Hi, it is the boy from Barrystown, charming, charismatic, scholarly, erudite, confident, self-assured, innovative, original, a pure genius with an intellect that exceeds anything ever tested, a right boyo, historian supreme, blessed among the women and wily, that wily boy from beside the mine pits; if it’s true it ain’t bragging—besides no native of Carrig-on-Bannow ever brags. Some great orator of the English language (maybe it was Jack Kennedy) said that there are two classes of Irish men and Irish women: those who come from the parish of Carrig-on-Bannow and those who wish that they came from Carrig-on-Bannow….

From The Wexford Independent 14th of September 1867:–

“Body Washed Ashore

On Sunday morning the 8th inst a man named James Kelly of Cullenstown, Bannow when walking along the strand, saw the body of a man floating in with the surf. He gave information to the Coastguards at Bar of Lough Station and the body was removed to an out-house of a farmer in the neighbourhood. The body was in an advanced state of decomposition and appeared to have been for a considerable period in the water, the face being denuded of flesh. His height was about six feet and stout make, wore a Corduroy trowsers (pieced), flannel waistcoat, dark body waistcoat, calico shirt, old shoes, heel of one newly repaired and grey woollen socks; he might have been about forty years of age. The case having been reported to the Coroner R. B. Ryan, Esq., by the Constabulary, he attended on Thursday when after a jury had viewed the body, there being no evidence as to identification, a verdict of found dead was returned. A coffin was procured by the Coroner’s orders and a graveyard made in the Churchyard of Cullenstown, where deceased was decently interred.”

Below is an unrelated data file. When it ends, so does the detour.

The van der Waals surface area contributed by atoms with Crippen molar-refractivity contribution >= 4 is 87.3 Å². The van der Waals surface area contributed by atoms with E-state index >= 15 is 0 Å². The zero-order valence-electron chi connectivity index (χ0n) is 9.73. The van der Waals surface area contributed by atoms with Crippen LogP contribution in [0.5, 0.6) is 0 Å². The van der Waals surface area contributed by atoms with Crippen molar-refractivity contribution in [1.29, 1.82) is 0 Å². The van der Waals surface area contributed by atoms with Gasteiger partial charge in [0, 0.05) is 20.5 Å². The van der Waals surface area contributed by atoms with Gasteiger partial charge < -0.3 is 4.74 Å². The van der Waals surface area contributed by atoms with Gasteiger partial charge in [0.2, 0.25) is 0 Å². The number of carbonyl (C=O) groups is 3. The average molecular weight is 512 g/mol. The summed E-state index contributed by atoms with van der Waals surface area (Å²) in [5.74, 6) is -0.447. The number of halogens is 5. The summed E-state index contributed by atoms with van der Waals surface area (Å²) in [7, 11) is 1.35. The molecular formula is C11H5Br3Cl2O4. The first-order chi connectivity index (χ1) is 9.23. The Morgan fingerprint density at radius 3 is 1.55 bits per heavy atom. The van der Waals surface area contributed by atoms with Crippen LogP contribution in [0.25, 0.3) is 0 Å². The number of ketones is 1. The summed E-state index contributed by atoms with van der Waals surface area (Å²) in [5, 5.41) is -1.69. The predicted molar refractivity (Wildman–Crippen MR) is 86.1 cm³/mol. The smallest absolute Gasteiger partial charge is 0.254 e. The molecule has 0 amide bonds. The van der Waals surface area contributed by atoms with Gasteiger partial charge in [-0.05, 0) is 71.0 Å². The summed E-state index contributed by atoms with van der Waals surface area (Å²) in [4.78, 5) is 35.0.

Where is the churchyard of Cullenstown?

It was written in The People on August 6th 1910 of the closure of the Police Barracks at Tullicanna, circa 1840:–

“This was formerly a barrack but the sub-district not offering much beyond enjoyment and idleness to the peace officers stationed therein, they were withdrawn and the station closed.” With my usual investigative urge, I have found one type of work done by the police [Royal Irish Constabulary] at Tullicanna, and also, at Wellingtonbridge: I am quoting a report in The Wexford Independent on August 9th 1848:–

“Expulsion of Strange Beggars and Vagrants

The honest, hardworking and virtuous community of Kilmore and Mulrankin have suffered so much from the recent inundation and misconduct of strolling vagrants from “the far west”, that they have adapted the following resolutions at a meeting held on the 31st ult.

Proposed by Mr William Sparrow; seconded by Mr Francis Keating:

Resolved:–That the extreme annoyance which the people of this locality have been suffering from the misconduct and thefts committed by the number of strangers and strollers that are constantly amongst us. We feel called upon in protection to ourselves, to request of our local magistrates to enforce those acts of Parliament which empower them to relieve the Community of such a grievance.

Proposed by Mr John Day; seconded by Mr James Keating:

Resolved:–That copies of this resolution be forwarded to our local magistrates, with the expression of our wish to aid them to carry it into effect.